Nonprofit Helps Families Through Childhood Cancer


Ava Danuser shows off part of her collection with Stoney Clover Ln. | Image by Salood/Facebook

Salood, a Dallas-based nonprofit, provides financial assistance to families dealing with childhood cancer.

The organization’s name is a play on the Spanish word Salud, which means health or well-being. It is also used in a celebratory fashion as a toast, similar to the word “cheers” in English.

Founded in 2019, Salood runs an “Ambassador Program” and a “Financial Relief Program,” which work hand in hand.

Salood’s Ambassador Program pairs children and teens between the ages of 10-18, currently diagnosed with cancer and/or in remission and living in Dallas-Fort Worth, Austin, or the Houston area, with companies to raise money for any family affected by pediatric cancer.

The partnership between the children and companies creates and sells unique products. By selling these products, Salood is “able to raise funds and offer financial relief.”

One teenager who actively works with Salood is Ava Danuser, a freshman at Highland Park High School, who was diagnosed with rare bone cancer.

“I was diagnosed with Ewing sarcoma, which is a type of cancer,” said 15-year-old Danuser. “So that was pretty stressful for me.”

Ewing sarcoma typically occurs in children and young adults. Its symptoms include bone pain, localized swelling, and tenderness.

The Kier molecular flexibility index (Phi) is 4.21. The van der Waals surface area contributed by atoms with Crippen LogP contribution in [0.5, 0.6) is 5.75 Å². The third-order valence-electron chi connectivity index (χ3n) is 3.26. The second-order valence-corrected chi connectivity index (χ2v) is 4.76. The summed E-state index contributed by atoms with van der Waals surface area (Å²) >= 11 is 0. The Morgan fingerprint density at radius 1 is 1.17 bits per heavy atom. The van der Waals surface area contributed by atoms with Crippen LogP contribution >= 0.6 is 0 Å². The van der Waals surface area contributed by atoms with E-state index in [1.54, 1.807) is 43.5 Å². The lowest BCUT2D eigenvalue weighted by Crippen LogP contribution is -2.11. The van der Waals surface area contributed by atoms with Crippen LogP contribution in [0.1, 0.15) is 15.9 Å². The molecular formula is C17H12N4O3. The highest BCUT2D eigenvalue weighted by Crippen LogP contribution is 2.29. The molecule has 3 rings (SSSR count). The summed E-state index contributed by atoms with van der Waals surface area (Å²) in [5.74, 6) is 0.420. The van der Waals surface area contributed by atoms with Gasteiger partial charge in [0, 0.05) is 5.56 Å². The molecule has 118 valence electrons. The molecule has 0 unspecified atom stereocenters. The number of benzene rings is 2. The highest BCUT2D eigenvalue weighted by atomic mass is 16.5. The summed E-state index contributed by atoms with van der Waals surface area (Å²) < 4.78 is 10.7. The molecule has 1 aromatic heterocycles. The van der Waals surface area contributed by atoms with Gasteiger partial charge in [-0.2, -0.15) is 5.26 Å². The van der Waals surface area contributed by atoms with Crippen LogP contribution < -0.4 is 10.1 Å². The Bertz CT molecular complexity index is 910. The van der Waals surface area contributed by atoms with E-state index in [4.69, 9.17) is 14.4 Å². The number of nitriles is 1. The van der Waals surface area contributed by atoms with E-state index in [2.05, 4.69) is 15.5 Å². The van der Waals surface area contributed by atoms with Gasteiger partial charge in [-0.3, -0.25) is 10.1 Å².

Danuser underwent surgery and chemotherapy treatment at Medical City Dallas Texas Oncology Pediatrics.

“Food turned really bad at one point,” Danuser said. “I couldn’t eat a lot of my favorite foods because they tasted like cardboard … so it was really hard.”

Danuser is currently an ambassador for Salood, which has paired her with Stoney Clover Lane to design a line of bags, the organization’s 12th such collaboration. Danuser’s design features butterflies to symbolize hope and transformation.

“Their life really changes overnight,” Salood co-founder Kenny Freeland said. “It can be stressful.”

Freeland, a graduate of Texas A&M University, remembers the stress. As a child, he repeatedly developed kidney stones that put him in the hospital for 1-2 weeks at a time. The condition is rare for children.

“I can remember some of the procedures I was going to go through would be thousands of dollars,” Freeland recalled. “As a kid I remember thinking, that’s a lot of money, and then as an adult, I still think that’s a lot of money!”

Danuser’s product line makes it possible for her to make a difference.

“I’ve always wanted to help people,” Danuser said. “It just makes you feel good when you know you’ve helped a lot of people’s lives.”

The profits from collaborations like Danuser’s have helped 200 families so far, according to Salood.

“We hope it actually gives them some hope and it takes away a layer of stress,” Freeland said. “It can remind them that there’s a lot of communities, a lot of organizations, who are there to rally behind them and to help them. They’re not doing this alone.”

Danuser’s line of bags designed for Salood can be seen and purchased here.

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